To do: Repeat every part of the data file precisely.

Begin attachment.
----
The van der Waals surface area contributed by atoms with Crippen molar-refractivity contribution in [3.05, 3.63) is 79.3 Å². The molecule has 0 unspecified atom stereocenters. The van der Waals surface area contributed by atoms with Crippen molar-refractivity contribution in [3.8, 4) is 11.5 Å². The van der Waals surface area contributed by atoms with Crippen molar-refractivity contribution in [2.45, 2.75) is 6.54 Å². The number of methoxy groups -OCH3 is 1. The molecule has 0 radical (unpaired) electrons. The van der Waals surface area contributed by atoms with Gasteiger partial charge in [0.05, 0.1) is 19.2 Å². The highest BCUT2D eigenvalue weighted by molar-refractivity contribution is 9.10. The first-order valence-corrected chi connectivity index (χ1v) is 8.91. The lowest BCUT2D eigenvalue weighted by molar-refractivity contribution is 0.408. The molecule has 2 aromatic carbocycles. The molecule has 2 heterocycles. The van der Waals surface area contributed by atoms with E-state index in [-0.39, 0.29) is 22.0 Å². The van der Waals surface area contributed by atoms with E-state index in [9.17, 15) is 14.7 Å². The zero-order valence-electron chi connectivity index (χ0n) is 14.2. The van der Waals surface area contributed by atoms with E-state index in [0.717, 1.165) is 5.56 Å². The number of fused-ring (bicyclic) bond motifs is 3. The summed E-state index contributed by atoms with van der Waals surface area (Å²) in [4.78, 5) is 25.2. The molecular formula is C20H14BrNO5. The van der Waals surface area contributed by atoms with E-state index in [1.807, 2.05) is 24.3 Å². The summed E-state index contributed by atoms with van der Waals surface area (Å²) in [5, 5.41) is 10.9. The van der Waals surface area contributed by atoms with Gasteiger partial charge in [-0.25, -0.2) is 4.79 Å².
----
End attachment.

The van der Waals surface area contributed by atoms with Crippen molar-refractivity contribution in [3.05, 3.63) is 79.3 Å². The molecule has 0 unspecified atom stereocenters. The van der Waals surface area contributed by atoms with Crippen molar-refractivity contribution in [3.8, 4) is 11.5 Å². The van der Waals surface area contributed by atoms with Crippen molar-refractivity contribution in [2.45, 2.75) is 6.54 Å². The number of methoxy groups -OCH3 is 1. The molecule has 0 radical (unpaired) electrons. The van der Waals surface area contributed by atoms with Gasteiger partial charge in [0.05, 0.1) is 19.2 Å². The highest BCUT2D eigenvalue weighted by molar-refractivity contribution is 9.10. The first-order valence-corrected chi connectivity index (χ1v) is 8.91. The lowest BCUT2D eigenvalue weighted by molar-refractivity contribution is 0.408. The molecule has 2 aromatic carbocycles. The molecule has 2 heterocycles. The van der Waals surface area contributed by atoms with E-state index in [-0.39, 0.29) is 22.0 Å². The van der Waals surface area contributed by atoms with E-state index in [9.17, 15) is 14.7 Å². The zero-order valence-electron chi connectivity index (χ0n) is 14.2. The van der Waals surface area contributed by atoms with E-state index in [0.717, 1.165) is 5.56 Å². The number of fused-ring (bicyclic) bond motifs is 3. The summed E-state index contributed by atoms with van der Waals surface area (Å²) in [4.78, 5) is 25.2. The molecular formula is C20H14BrNO5. The van der Waals surface area contributed by atoms with E-state index in [1.807, 2.05) is 24.3 Å². The summed E-state index contributed by atoms with van der Waals surface area (Å²) in [5, 5.41) is 10.9. The van der Waals surface area contributed by atoms with Gasteiger partial charge in [-0.25, -0.2) is 4.79 Å².